AHCCCS News & Updates 
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April 26, 2017

Arizona Awarded $24 million in Federal Grant Funding to Combat Opioid Use Disorder

Four State agencies will collaborate in targeted efforts to provide treatment, prevention resources

PHOENIX, AZ—The Department of Health and Human Services Substance Abuse and Mental Health Services Administration (SAMHSA) awarded a grant to Arizona of $24,343,406 over a two-year period in an effort to combat opioid use disorder (OUD) and opioid-related deaths. The funding was awarded in a non-competitive, formulary grant based on prevalence and need. Arizona Health Care Cost Containment System (AHCCCS), as the Single State Agency for Substance Abuse Treatment, will administer the grant and collaborate with its contracted regional behavioral health authorities (RBHAs), the Arizona Department of Health Services, the Governor’s Office for Youth, Faith and Family, the Department of Child Safety and the Arizona High Intensity Drug Trafficking Area to implement targeted activities starting within four months of the award.

“Opioid use disorder has reached epidemic proportions, affecting everyone from infants and senior citizens, reaching into university and criminal justice populations, and impacting communities all over Arizona, “ said Dr. Sara Salek, AHCCCS chief medical officer . “With this grant, we will focus on education, prevention, treatment, and recovery techniques with a goal to reduce opioid-related deaths and manage the rising associated costs. The grant includes plans to assess prevention, treatment and recovery needs and gaps; improve patient access to Medication Assisted Treatment services; and provide a prescription drug toolkit and technical assistance for behavioral health professionals, among other initiatives.”

AHCCCS will create an opioid monitoring initiative to capture, report and share opioid-related data, a comprehensive needs and capacity assessment, and a state strategic plan to address the gaps in prevention, treatment and recovery support. Efforts will focus on increasing access to OUD treatment, expanding access to Medication Assisted Treatment (MAT) through stigma reduction and education, enlisting new MAT providers, ensuring 24/7 access to care points, increasing access to peer support services and increasing recovery support options. These efforts complement the existing suite of strategies AHCCCS to address the opioid epidemic within the Medicaid population, including community-based access to the overdose reversal drug, Naloxone; prescriber and patient education; opioid prescribing practices; and complex case management and care coordination.

One of the important activities the Arizona Department of Health Services will provide is Naloxone, an FDA-approved prescription drug, to law enforcement officers. Naloxone blocks opioid receptors, reversing toxic effects of an overdose.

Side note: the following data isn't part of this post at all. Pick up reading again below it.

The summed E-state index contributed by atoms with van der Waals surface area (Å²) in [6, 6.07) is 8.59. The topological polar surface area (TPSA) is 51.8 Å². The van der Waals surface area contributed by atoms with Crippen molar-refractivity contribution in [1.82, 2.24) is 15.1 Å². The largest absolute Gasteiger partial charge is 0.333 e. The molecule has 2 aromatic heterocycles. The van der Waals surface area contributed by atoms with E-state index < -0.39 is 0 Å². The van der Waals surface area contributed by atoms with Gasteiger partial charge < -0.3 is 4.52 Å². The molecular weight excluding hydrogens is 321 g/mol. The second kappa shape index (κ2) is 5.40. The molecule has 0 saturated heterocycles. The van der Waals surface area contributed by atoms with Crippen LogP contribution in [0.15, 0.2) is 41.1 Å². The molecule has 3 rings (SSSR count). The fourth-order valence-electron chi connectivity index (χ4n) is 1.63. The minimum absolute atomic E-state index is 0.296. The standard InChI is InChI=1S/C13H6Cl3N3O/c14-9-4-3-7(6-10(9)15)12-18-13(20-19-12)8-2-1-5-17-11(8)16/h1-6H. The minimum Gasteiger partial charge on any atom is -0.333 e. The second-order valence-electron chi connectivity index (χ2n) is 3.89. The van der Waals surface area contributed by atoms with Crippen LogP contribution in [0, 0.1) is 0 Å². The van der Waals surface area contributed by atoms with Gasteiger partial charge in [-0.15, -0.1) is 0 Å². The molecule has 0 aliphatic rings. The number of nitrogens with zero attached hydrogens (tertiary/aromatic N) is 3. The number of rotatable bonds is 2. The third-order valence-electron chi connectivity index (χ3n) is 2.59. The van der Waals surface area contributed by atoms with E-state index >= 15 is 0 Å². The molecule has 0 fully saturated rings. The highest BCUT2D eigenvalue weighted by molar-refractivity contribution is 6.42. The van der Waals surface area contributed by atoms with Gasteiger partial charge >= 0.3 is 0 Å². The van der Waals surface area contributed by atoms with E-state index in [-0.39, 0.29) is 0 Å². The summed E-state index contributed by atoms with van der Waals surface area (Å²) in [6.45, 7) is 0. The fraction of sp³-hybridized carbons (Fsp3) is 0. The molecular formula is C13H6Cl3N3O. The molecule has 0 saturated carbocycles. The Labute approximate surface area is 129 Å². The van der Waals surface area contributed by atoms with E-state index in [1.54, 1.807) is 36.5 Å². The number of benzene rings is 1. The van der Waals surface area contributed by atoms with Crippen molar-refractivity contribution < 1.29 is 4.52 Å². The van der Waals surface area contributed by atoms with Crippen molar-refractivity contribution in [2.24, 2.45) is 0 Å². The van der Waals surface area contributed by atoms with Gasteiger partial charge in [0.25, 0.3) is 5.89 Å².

“More Arizonans are dying from opioid abuse each year and that’s a trend we don’t want to continue to see,” said Dr. Cara Christ, director of the Arizona Department of Health Services. “Putting this life-saving drug into the hands of our first responders and training them on how and when to administer Naloxone will be one of our areas of focus with these grant funds.”

The Governor’s Office of Youth, Faith and Family will administer $2.1 million of the annual grant to promote prevention activities, use of screenings for early identification, intervention and marketing of available resources, both online and in-person, across Arizona.

The Arizona Department of Child Safety (DCS) will expand its Substance Exposed Newborn Safe Environment (SENSE) program making it available to more families statewide.

“Expanding availability of the home health nurse component of the SENSE program will enable more parents to achieve success in recovery from opioid addiction and most importantly, help ensure positive outcomes for Arizona’s most vulnerable children, our substance exposed newborns,” stated Susan Smith, M. Ed, CPM, prevention administrator for DCS.

In Arizona, deaths from opioids increased 43.9% between 2005 and 2015, while deaths from heroin increased 467.9%. In 2015 alone, there were 679 deaths in Arizona directly resulting from opioids.


Founded in 1982, the Arizona Health Care Cost Containment System serves 1.9 million children and adults in Arizona who meet qualifications for acute or long-term federal Medicaid healthcare coverage. Built on a system of competition and choice, AHCCCS is a $12 billion program that operates a mandatory managed care system. Contracted health plans coordinate medical services delivered by more than 66,000 healthcare providers.

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